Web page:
I. Stipanovic Oslakovic, D. Bjegovic, and D. Mikulic, “Evaluation of service life design models on concrete structures exposed to marine environment,” Materials and Structures, vol. 43, no. 10, pp. 1397–1412, 2010. View at: Publisher Site  Google Scholar
 L. Pang and Q. Li, “Service life prediction of RC structures in marine environment using long term chloride ingress data: comparison between exposure trials and real structure surveys,” Construction and Building Materials, vol. 113, pp. 979–987, 2016. View at: Publisher Site  Google Scholar
 Life365 Consortium III, “Life365 service life prediction model and computer program for predicting the service life and lifecycle cost of reinforced concrete exposed to chlorides,” 2018. View at: Google Scholar
 M. B. Anoop, B. K. Raghuprasad, and K. Balaji Rao, “A refined methodology for durabilitybased service life estimation of reinforced concrete structural elements considering fuzzy and random uncertainties,” ComputerAided Civil and Infrastructure Engineering, vol. 27, no. 3, pp. 170–186, 2012. View at: Publisher Site  Google Scholar
 M. G. Stewart and D. V. Rosowsky, “Timedependent reliability of deteriorating reinforced concrete bridge decks,” Structural Safety, vol. 20, no. 1, pp. 91–109, 1998. View at: Publisher Site  Google Scholar
 K. A. T. Vu and M. G. Stewart, “Structural reliability of concrete bridges including improved chlorideinduced corrosion models,” Structural Safety, vol. 22, no. 4, pp. 313–333, 2000. View at: Publisher Site  Google Scholar
 Q. Li, K. Li, X. Zhou, Q. Zhang, and Z. Fan, “Modelbased durability design of concrete structures in Hong KongZhuhaiMacau sea link project,” Structural Safety, vol. 53, pp. 1–12, 2015. View at: Publisher Site  Google Scholar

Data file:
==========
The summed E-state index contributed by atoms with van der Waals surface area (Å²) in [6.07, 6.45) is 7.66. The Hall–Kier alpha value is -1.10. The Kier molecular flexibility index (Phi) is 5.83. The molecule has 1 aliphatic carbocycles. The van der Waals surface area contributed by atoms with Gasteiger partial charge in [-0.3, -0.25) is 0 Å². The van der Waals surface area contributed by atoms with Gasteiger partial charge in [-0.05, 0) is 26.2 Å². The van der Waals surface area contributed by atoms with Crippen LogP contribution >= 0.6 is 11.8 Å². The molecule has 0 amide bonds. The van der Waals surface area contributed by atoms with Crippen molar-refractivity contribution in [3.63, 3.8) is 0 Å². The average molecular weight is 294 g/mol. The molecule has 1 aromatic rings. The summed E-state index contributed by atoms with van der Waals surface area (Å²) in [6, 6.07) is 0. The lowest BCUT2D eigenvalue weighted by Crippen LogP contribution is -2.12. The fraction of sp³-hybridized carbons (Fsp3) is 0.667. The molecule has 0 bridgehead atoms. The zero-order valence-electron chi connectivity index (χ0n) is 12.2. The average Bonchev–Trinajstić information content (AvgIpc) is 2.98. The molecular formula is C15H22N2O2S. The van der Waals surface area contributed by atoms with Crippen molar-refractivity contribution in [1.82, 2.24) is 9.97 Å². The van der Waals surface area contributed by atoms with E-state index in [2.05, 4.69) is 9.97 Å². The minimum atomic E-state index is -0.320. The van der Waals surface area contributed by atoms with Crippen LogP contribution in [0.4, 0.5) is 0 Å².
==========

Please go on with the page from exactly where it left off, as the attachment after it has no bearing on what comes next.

L.J. Wu, Y.J. Zhou, X.J. Kou, and M. Jiang, “Reliabilitybased service life prediction of existing concrete structures under marine environment,” Journal of Central South University, vol. 22, no. 9, pp. 3608–3614, 2015. View at: Publisher Site  Google Scholar
 B. Yu, C.L. Ning, and B. Li, “Probabilistic durability assessment of concrete structures in marine environments: reliability and sensitivity analysis,” China Ocean Engineering, vol. 31, no. 1, pp. 63–73, 2017. View at: Publisher Site  Google Scholar
 G. de Vera, C. Antón, M. P. López, and M. A. Climent, “Depassivation time estimation in reinforced concrete structures exposed to chloride ingress: a probabilistic approach,” Cement and Concrete Composites, vol. 79, pp. 21–33, 2017. View at: Google Scholar
 S.H. Jung, H.M. Yang, K.H. Yang, and S.J. Kwon, “Maintenance for repaired RC column exposed to chloride attack based on probability distribution of service life,” International Journal of Concrete Structures and Materials, vol. 12, no. 1, 2018. View at: Publisher Site  Google Scholar
 D.H. Yang, G.P. Li, T.H. Yi, and H.N. Li, “A performancebased service life design method for reinforced concrete structures under chloride environment,” Construction and Building Materials, vol. 124, pp. 453–461, 2016. View at: Publisher Site  Google Scholar
 JCSS, JCSS Probabilistic Model Code, JCSS, Lyngby, Denmark, 2001, http://www.jcss.byg.dtu.dk.
 M. Collepardi, A. Marcialis, and R. Turriziani, “Penetration of chloride ions into cement pastes and concretes,” Journal of the American Ceramic Society, vol. 55, no. 10, pp. 534535, 1972. View at: Publisher Site  Google Scholar
 CEBFIP, Fib Model Code for Concrete Structures 2010, International Federation for Structural Concrete (fib), Lausanne, Switzerland, 2013.
 L. Tang and L. O. Nilsson, “Chloride diffusivity in high strength concrete at different ages,” Nordic Concrete Research Publication, vol. 11, pp. 162–171, 1992. View at: Google Scholar
 S. Zhou, “Modeling chloride diffusion in concrete with a linear increase of surface chloride,” ACI Materials Journal, vol. 111, no. 5, 2014. View at: Publisher Site  Google Scholar
 H. Yu et al., “Study on prediction of concrete service life I  theoretical model,” Journal of the Chinese Ceramic Society, vol. 6, pp. 686–690, 2002. View at: Google Scholar